Monday, 16 August 2021

A Bit of a Lesson

Apart from an overnighting motorhome the Cogden car park was empty when I arrived at 05:55. The light was dim; a gentle north-westerly breeze stirred the cool air. It felt autumnal. Typically I begin an early morning visit here by dawdling downhill to the beach, then head west along the coast path and back along the beach. This morning I reached the turning point without troubling my notebook app. A bit of pishing here and there, but no bites. Finally, halfway back along the beach, a migrant...

The first photo, literally moments after we spotted one another.

At migration times I am plagued by a ridiculously optimistic sense of expectation, especially at first light. I cannot help it. Gazing out over acres of as-yet unbirded south coast, the question is obvious: what's dropped in overnight? And more importantly, where is it? Better still: where are they? I fall for it every time, getting all keyed up beyond reason. However, by the time a completely migrant-free hour has passed, and a mile or more of silent bushes, I am once again comfortable with the reality of what is normal, ie, a nice walk in lovely surroundings, with the off chance of a decent bird or two. At which point a single Wheatear is a very welcome sight.

There's a reason I can't resist a posing Wheatear. I mean, just look at it!

The single Wheatear became three, and it was almost time to turn inland again. Just a final scan of the sea...

Ooh! That's a shearwater. And there's another. Suddenly I was looking at several shearwaters, and they appeared to be hanging around rather than passing through. Not too far out, but well to the west of me. I'd already sussed at least one Balearic among them, so hurried along the beach to get closer. Part way there I had another look. At least ten, maybe 15 birds, milling around over a smallish area. Some were certainly Manxies, their contrasty black-and-white plumage obvious as they turned, but at least two had the brown tone and dusky underparts of Balearics. At this range, with just bins, I couldn't say more than that. I hurried on.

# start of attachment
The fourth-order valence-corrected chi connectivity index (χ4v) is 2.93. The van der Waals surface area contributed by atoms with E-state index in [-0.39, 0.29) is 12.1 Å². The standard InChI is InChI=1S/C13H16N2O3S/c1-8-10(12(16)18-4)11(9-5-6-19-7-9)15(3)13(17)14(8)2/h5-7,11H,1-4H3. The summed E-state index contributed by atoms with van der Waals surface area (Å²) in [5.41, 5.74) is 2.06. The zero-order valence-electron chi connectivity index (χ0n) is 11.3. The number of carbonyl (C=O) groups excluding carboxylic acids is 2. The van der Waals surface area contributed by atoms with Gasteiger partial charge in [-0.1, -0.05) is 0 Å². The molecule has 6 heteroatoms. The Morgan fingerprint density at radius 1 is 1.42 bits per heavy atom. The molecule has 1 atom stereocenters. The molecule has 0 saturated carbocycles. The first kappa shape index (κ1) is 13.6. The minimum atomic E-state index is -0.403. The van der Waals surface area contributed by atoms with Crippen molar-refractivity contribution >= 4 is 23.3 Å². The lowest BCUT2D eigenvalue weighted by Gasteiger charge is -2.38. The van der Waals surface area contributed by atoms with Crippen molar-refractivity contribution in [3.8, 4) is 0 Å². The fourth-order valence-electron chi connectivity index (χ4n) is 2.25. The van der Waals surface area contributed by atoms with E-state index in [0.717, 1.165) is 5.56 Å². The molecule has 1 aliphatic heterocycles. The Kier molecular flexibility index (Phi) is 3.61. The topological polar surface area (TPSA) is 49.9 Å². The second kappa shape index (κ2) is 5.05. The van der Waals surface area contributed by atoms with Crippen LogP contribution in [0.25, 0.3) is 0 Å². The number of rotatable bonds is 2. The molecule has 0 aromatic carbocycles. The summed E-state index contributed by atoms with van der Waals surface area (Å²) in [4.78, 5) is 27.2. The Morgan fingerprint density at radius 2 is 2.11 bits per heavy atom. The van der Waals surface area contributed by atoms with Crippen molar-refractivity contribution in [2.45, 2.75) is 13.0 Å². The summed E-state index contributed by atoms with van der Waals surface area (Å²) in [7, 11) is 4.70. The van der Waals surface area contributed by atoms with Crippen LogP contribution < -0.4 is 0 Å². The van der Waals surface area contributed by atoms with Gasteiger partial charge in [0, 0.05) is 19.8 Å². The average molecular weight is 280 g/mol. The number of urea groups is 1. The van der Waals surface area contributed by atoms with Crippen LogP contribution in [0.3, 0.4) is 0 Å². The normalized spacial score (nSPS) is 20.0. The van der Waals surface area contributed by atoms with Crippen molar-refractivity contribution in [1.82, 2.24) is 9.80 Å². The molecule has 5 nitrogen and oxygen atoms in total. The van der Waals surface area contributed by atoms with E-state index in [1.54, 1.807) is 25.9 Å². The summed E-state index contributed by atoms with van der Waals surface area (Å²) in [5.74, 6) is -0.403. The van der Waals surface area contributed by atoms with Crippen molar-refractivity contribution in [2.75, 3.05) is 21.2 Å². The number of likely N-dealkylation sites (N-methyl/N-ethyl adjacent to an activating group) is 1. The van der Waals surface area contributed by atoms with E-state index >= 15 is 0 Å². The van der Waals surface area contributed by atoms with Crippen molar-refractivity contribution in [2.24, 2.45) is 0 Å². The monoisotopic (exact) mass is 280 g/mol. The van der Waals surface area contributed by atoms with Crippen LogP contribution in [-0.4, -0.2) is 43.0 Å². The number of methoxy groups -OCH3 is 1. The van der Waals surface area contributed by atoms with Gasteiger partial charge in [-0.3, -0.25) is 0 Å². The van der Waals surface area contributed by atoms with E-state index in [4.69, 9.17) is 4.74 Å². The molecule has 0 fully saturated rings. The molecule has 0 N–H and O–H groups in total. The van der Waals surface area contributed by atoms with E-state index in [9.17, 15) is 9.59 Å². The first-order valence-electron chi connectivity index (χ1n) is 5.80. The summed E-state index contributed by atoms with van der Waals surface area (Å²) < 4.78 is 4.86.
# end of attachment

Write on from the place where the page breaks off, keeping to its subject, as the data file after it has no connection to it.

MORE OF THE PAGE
Eventually I reckoned I must be more or less level with them. Puffing a bit, I scanned carefully. Initially there was no sign, but then I picked them up way off to my left, heading purposefully eastwards. A bit gutted I phoned Mike, hoping he'd get on them from West Bex. Sadly not.

A little flock of shearwaters was definitely not on my radar this morning, and I think they might have taught me a bit of a lesson.

I very rarely carry a scope these days, but boy did I miss having one this morning! My scope/tripod combo weighs 5kg (11lb) and is a pain to carry, so I mostly don't bother with it. And right there is a telling admission. The reason I rarely take a scope is not because I don't need it (clearly I sometimes do!), but because I hate lugging it about on long walks. And of course the answer to this problem is staring right at me from the Scopac website...

Some years ago I recall being party to a bit of leg-pulling when one of the Axe birders bought a Scopac. I have a horrible feeling I may well be eating words pretty soon. Serves me right.